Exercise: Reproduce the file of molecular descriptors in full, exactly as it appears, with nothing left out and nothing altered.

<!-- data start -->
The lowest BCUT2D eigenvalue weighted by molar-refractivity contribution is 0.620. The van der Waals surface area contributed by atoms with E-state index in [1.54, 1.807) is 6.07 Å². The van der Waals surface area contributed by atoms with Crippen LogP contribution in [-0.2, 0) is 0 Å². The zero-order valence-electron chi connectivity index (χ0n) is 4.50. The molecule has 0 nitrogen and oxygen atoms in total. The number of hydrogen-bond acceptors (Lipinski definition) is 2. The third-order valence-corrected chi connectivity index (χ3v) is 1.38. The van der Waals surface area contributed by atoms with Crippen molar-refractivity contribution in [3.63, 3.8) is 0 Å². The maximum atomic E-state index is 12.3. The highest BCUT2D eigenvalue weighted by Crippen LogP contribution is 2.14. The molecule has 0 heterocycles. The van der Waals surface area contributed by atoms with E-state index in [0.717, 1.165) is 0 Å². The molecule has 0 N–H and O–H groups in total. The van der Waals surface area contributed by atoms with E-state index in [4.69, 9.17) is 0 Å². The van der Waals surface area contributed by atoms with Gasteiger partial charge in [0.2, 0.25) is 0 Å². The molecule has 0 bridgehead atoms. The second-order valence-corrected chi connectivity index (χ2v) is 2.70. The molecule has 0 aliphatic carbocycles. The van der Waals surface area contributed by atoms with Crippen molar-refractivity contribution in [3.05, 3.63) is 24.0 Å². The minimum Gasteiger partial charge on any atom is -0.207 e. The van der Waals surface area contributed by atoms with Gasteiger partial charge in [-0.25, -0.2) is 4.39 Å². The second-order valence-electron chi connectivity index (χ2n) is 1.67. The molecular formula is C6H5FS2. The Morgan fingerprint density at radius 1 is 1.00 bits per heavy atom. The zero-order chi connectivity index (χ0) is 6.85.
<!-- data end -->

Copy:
The lowest BCUT2D eigenvalue weighted by molar-refractivity contribution is 0.620. The van der Waals surface area contributed by atoms with E-state index in [1.54, 1.807) is 6.07 Å². The van der Waals surface area contributed by atoms with Crippen LogP contribution in [-0.2, 0) is 0 Å². The zero-order valence-electron chi connectivity index (χ0n) is 4.50. The molecule has 0 nitrogen and oxygen atoms in total. The number of hydrogen-bond acceptors (Lipinski definition) is 2. The third-order valence-corrected chi connectivity index (χ3v) is 1.38. The van der Waals surface area contributed by atoms with Crippen molar-refractivity contribution in [3.63, 3.8) is 0 Å². The maximum atomic E-state index is 12.3. The highest BCUT2D eigenvalue weighted by Crippen LogP contribution is 2.14. The molecule has 0 heterocycles. The van der Waals surface area contributed by atoms with E-state index in [0.717, 1.165) is 0 Å². The molecule has 0 N–H and O–H groups in total. The van der Waals surface area contributed by atoms with E-state index in [4.69, 9.17) is 0 Å². The van der Waals surface area contributed by atoms with Gasteiger partial charge in [0.2, 0.25) is 0 Å². The molecule has 0 bridgehead atoms. The second-order valence-corrected chi connectivity index (χ2v) is 2.70. The molecule has 0 aliphatic carbocycles. The van der Waals surface area contributed by atoms with Crippen molar-refractivity contribution in [3.05, 3.63) is 24.0 Å². The minimum Gasteiger partial charge on any atom is -0.207 e. The van der Waals surface area contributed by atoms with Gasteiger partial charge in [-0.25, -0.2) is 4.39 Å². The second-order valence-electron chi connectivity index (χ2n) is 1.67. The molecular formula is C6H5FS2. The Morgan fingerprint density at radius 1 is 1.00 bits per heavy atom. The zero-order chi connectivity index (χ0) is 6.85.